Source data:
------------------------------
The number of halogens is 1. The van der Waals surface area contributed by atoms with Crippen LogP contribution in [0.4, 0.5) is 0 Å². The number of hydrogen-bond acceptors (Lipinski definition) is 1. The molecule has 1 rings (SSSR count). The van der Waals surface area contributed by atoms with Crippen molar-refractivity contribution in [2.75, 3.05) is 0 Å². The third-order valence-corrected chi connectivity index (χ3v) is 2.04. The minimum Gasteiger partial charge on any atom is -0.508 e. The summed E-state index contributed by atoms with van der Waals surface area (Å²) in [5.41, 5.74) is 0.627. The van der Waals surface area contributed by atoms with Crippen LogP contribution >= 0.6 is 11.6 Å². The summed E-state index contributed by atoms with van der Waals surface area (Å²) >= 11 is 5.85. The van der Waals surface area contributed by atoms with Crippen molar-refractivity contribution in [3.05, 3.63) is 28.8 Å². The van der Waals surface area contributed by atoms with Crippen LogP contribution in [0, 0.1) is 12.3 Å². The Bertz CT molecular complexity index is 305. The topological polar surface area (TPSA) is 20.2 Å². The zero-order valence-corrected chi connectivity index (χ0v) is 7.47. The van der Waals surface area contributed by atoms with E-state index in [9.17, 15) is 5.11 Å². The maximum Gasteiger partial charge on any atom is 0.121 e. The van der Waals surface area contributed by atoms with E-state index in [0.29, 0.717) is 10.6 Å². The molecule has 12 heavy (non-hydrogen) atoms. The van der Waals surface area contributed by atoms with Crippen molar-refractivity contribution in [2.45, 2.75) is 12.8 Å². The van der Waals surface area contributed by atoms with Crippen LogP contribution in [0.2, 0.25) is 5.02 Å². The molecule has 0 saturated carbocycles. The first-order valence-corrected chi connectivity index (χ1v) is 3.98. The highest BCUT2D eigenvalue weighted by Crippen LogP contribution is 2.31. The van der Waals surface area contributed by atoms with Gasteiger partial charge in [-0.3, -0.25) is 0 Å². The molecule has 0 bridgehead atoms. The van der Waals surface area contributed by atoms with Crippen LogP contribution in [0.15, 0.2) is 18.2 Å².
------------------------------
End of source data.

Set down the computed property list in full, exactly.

The number of halogens is 1. The van der Waals surface area contributed by atoms with Crippen LogP contribution in [0.4, 0.5) is 0 Å². The number of hydrogen-bond acceptors (Lipinski definition) is 1. The molecule has 1 rings (SSSR count). The van der Waals surface area contributed by atoms with Crippen molar-refractivity contribution in [2.75, 3.05) is 0 Å². The third-order valence-corrected chi connectivity index (χ3v) is 2.04. The minimum Gasteiger partial charge on any atom is -0.508 e. The summed E-state index contributed by atoms with van der Waals surface area (Å²) in [5.41, 5.74) is 0.627. The van der Waals surface area contributed by atoms with Crippen LogP contribution >= 0.6 is 11.6 Å². The summed E-state index contributed by atoms with van der Waals surface area (Å²) >= 11 is 5.85. The van der Waals surface area contributed by atoms with Crippen molar-refractivity contribution in [3.05, 3.63) is 28.8 Å². The van der Waals surface area contributed by atoms with Crippen LogP contribution in [0, 0.1) is 12.3 Å². The Bertz CT molecular complexity index is 305. The topological polar surface area (TPSA) is 20.2 Å². The zero-order valence-corrected chi connectivity index (χ0v) is 7.47. The van der Waals surface area contributed by atoms with E-state index in [9.17, 15) is 5.11 Å². The maximum Gasteiger partial charge on any atom is 0.121 e. The van der Waals surface area contributed by atoms with E-state index in [0.29, 0.717) is 10.6 Å². The molecule has 12 heavy (non-hydrogen) atoms. The van der Waals surface area contributed by atoms with Crippen molar-refractivity contribution in [2.45, 2.75) is 12.8 Å². The van der Waals surface area contributed by atoms with Crippen LogP contribution in [0.2, 0.25) is 5.02 Å². The molecule has 0 saturated carbocycles. The first-order valence-corrected chi connectivity index (χ1v) is 3.98. The highest BCUT2D eigenvalue weighted by Crippen LogP contribution is 2.31. The van der Waals surface area contributed by atoms with Gasteiger partial charge in [-0.3, -0.25) is 0 Å². The molecule has 0 bridgehead atoms. The van der Waals surface area contributed by atoms with Crippen LogP contribution in [0.15, 0.2) is 18.2 Å².